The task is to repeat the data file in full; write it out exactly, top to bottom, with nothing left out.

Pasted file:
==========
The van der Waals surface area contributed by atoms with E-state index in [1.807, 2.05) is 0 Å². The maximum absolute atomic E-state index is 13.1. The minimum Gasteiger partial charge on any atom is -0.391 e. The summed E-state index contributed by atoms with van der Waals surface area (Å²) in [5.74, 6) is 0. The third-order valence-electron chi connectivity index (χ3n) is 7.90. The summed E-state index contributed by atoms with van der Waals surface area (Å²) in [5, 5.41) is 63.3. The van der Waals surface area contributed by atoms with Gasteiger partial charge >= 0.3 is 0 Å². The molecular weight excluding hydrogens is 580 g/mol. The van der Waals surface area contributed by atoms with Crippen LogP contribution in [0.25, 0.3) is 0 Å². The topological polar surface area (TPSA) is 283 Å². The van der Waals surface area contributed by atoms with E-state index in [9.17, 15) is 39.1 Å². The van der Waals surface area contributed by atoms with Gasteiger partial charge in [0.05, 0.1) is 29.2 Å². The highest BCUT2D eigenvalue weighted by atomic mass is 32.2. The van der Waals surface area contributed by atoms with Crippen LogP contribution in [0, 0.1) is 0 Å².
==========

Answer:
The van der Waals surface area contributed by atoms with E-state index in [1.807, 2.05) is 0 Å². The maximum absolute atomic E-state index is 13.1. The minimum Gasteiger partial charge on any atom is -0.391 e. The summed E-state index contributed by atoms with van der Waals surface area (Å²) in [5.74, 6) is 0. The third-order valence-electron chi connectivity index (χ3n) is 7.90. The summed E-state index contributed by atoms with van der Waals surface area (Å²) in [5, 5.41) is 63.3. The van der Waals surface area contributed by atoms with Gasteiger partial charge >= 0.3 is 0 Å². The molecular weight excluding hydrogens is 580 g/mol. The van der Waals surface area contributed by atoms with Crippen LogP contribution in [0.25, 0.3) is 0 Å². The topological polar surface area (TPSA) is 283 Å². The van der Waals surface area contributed by atoms with E-state index in [9.17, 15) is 39.1 Å². The van der Waals surface area contributed by atoms with Gasteiger partial charge in [0.05, 0.1) is 29.2 Å². The highest BCUT2D eigenvalue weighted by atomic mass is 32.2. The van der Waals surface area contributed by atoms with Crippen LogP contribution in [0, 0.1) is 0 Å².